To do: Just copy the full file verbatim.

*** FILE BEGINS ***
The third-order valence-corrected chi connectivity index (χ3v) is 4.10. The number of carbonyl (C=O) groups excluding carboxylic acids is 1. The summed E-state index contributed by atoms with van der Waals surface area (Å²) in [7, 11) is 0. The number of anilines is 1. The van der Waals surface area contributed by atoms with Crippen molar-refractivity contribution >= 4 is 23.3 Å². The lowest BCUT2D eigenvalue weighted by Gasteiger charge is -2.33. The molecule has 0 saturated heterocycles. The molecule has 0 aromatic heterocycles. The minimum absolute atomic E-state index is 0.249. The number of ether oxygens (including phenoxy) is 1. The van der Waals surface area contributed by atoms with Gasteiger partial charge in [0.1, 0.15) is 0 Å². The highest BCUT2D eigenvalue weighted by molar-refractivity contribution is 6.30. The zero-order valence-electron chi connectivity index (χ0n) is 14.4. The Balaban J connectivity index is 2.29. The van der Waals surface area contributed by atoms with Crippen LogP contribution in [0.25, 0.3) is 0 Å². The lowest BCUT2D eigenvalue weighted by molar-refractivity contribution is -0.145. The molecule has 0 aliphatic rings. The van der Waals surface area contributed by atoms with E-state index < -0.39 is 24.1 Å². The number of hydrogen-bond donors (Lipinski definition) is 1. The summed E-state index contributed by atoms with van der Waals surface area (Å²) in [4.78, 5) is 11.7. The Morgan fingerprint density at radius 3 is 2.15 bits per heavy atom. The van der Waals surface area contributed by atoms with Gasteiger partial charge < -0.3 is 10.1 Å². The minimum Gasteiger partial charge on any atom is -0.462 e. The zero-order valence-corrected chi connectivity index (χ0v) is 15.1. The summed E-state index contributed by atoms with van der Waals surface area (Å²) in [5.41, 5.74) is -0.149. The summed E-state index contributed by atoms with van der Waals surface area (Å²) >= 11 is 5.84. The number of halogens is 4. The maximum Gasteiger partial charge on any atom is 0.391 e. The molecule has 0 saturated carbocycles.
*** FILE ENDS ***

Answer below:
The third-order valence-corrected chi connectivity index (χ3v) is 4.10. The number of carbonyl (C=O) groups excluding carboxylic acids is 1. The summed E-state index contributed by atoms with van der Waals surface area (Å²) in [7, 11) is 0. The number of anilines is 1. The van der Waals surface area contributed by atoms with Crippen molar-refractivity contribution >= 4 is 23.3 Å². The lowest BCUT2D eigenvalue weighted by Gasteiger charge is -2.33. The molecule has 0 saturated heterocycles. The molecule has 0 aromatic heterocycles. The minimum absolute atomic E-state index is 0.249. The number of ether oxygens (including phenoxy) is 1. The van der Waals surface area contributed by atoms with Gasteiger partial charge in [0.1, 0.15) is 0 Å². The highest BCUT2D eigenvalue weighted by molar-refractivity contribution is 6.30. The zero-order valence-electron chi connectivity index (χ0n) is 14.4. The Balaban J connectivity index is 2.29. The van der Waals surface area contributed by atoms with Crippen LogP contribution in [0.25, 0.3) is 0 Å². The lowest BCUT2D eigenvalue weighted by molar-refractivity contribution is -0.145. The molecule has 0 aliphatic rings. The van der Waals surface area contributed by atoms with E-state index < -0.39 is 24.1 Å². The number of hydrogen-bond donors (Lipinski definition) is 1. The summed E-state index contributed by atoms with van der Waals surface area (Å²) in [4.78, 5) is 11.7. The Morgan fingerprint density at radius 3 is 2.15 bits per heavy atom. The van der Waals surface area contributed by atoms with Gasteiger partial charge < -0.3 is 10.1 Å². The minimum Gasteiger partial charge on any atom is -0.462 e. The zero-order valence-corrected chi connectivity index (χ0v) is 15.1. The summed E-state index contributed by atoms with van der Waals surface area (Å²) in [5.41, 5.74) is -0.149. The summed E-state index contributed by atoms with van der Waals surface area (Å²) >= 11 is 5.84. The number of halogens is 4. The maximum Gasteiger partial charge on any atom is 0.391 e. The molecule has 0 saturated carbocycles.